My name is Nancy Riedell. I have been a watercolor artist now for 13 years. I am a native Californian, originating from Santa Cruz, and now living in Portland, Oregon. I have been in Portland for nearly three years and, I must admit, I am very homesick for my native state. My art has been on display in several venues throughout the SF Bay region. However, upon my arrival to Portland, I have found it difficult to enter the art scene here. So, I'm heading back in a few months. 

People always ask me, Why watercolor? And, How did you get started as an artist? First of all, I have been an artist for most of my life.  I loved drawing and painting as a child and was very much encouraged to continue this love throughout my adolescence and into my adulthood by my family. I majored in art in high school and the first two years of college. Midway through, I changed my major to creative writing and minored in art. 

In 2004, once my kids were grown and starting lives of their own, I decided to take a watercolor class at the local community center. Very excited to begin my new journey in the art scene, I went to the community center/ walked up to the classroom, and discovered the door was locked. As I was walking back to my car completely frustrated, I met up with another woman who also had signed up for the class. We both waited about 20 minutes assuming the instructor was running late. Since she had a cell phone and I didn't, she called the office and found out that the instructor had cancelled the class and did not contact the students (turns out, we were the only ones who had signed up). Luckily, my friend had heard of a watercolor class being held at the local community college and that there were still a few openings. So, we headed there and signed up. I fell in love with watercolors. I loved how the paint danced In the water. It was mesmerizing. 

In 2006, both my friend and I attended Jan Hart's * watercolor workshop, On the Trail of Georgia O'Keeffe, in New Mexico. Jan is a watercolor instructor and has taught thousands of students over the years. Her class had about 25 students and I must admit, I felt very intimidated as I realized not only what an incredible artist Jan was, but how many people there were whom I felt were far better than me. In one session, Jam had us paint from reference photographs that she had taken over the years. I chose one of a tree and was very intently painting when Jan called out that she wanted us to display our paintings in the front of the classroom so she could critique them. Critique them?! How mortifying, I thought. I am usually a quiet and reserved person and being cast out in front of a group of people is something I strive to avoid. But there we all sat while Jan scanned each painting with her laser pointer, discussing the best aspects of the painting and what the student could do to improve upon it. Each painting looked almost exactly like the photograph that it represented. Then she came to mine. Drawing a circle with her laser pointer around my painting (see above photo), she exclaimed "And I want to know WHO did this one?" Oh God! I'd sooner die. How can I get out of here and go hide? Begrudgingly and cautiously, I raised my hand and said quietly "I did." For sure, I thought, I'd get a tongue-lashing for doing a terrible job and not having the painting look exactly like the reference photo. Then she said in a rather loud voice: "I. LOVE. THIS. PAINTING! YOU. ARE. AN. ARTIST!" She then proceeded to explain to the class how I took a reference photo and made a painting entirely different. She went on about how I used bold colors, expressive lines, and that I made it my own. Indeed, my painting stood out among the others. No one's painting looked like mine. I was stunned! Fellow students then chimed in and told me how my painting made them feel. One woman admitted to me that my painting brought tears to her eyes! Tears, egad, it's a tree!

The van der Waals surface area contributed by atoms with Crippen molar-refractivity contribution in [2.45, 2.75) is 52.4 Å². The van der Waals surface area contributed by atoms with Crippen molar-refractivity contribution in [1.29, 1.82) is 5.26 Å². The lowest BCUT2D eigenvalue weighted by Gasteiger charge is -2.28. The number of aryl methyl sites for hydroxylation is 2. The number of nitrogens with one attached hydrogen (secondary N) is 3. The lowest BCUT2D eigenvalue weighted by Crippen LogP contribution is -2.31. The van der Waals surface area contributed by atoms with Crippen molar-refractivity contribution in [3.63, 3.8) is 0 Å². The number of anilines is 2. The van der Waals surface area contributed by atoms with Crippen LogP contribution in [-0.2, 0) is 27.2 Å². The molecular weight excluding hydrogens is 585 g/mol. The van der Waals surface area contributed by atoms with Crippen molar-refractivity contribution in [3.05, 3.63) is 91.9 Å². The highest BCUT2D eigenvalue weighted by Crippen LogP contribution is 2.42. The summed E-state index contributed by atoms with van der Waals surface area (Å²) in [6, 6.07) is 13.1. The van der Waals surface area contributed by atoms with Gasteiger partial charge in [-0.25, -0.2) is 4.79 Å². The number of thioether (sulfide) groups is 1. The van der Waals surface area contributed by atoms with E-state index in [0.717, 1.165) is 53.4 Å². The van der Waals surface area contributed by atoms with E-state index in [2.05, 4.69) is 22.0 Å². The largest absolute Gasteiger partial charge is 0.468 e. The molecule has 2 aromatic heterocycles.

It was this experience that catapulted me into the art world. That workshop was by far the best workshop I've ever taken. It was worth every penny. And what's interesting is that I took it 11 years ago and I can still hear those words ringing in my head. It really helps when I'm down and out and convinced that I'm the worst artist in the world (never mind that I've shown throughout the country and have won two awards). 

Currently, I am in the process of rediscovering myself and my art. I am in a phase that, for lack of a better term, I'm calling Going Dark. I am not in any shows right now, I am between websites, and I'm not sending out my usual monthly newsletter. However, once I get a website up and running, I intend to restart the monthly newsletter. If you are interested in signing up for a newsletter, please send me an email at, or contact me through this site. 


  • For more information on Jan Hart and her workshops, please Jan's website at: Jan Hart .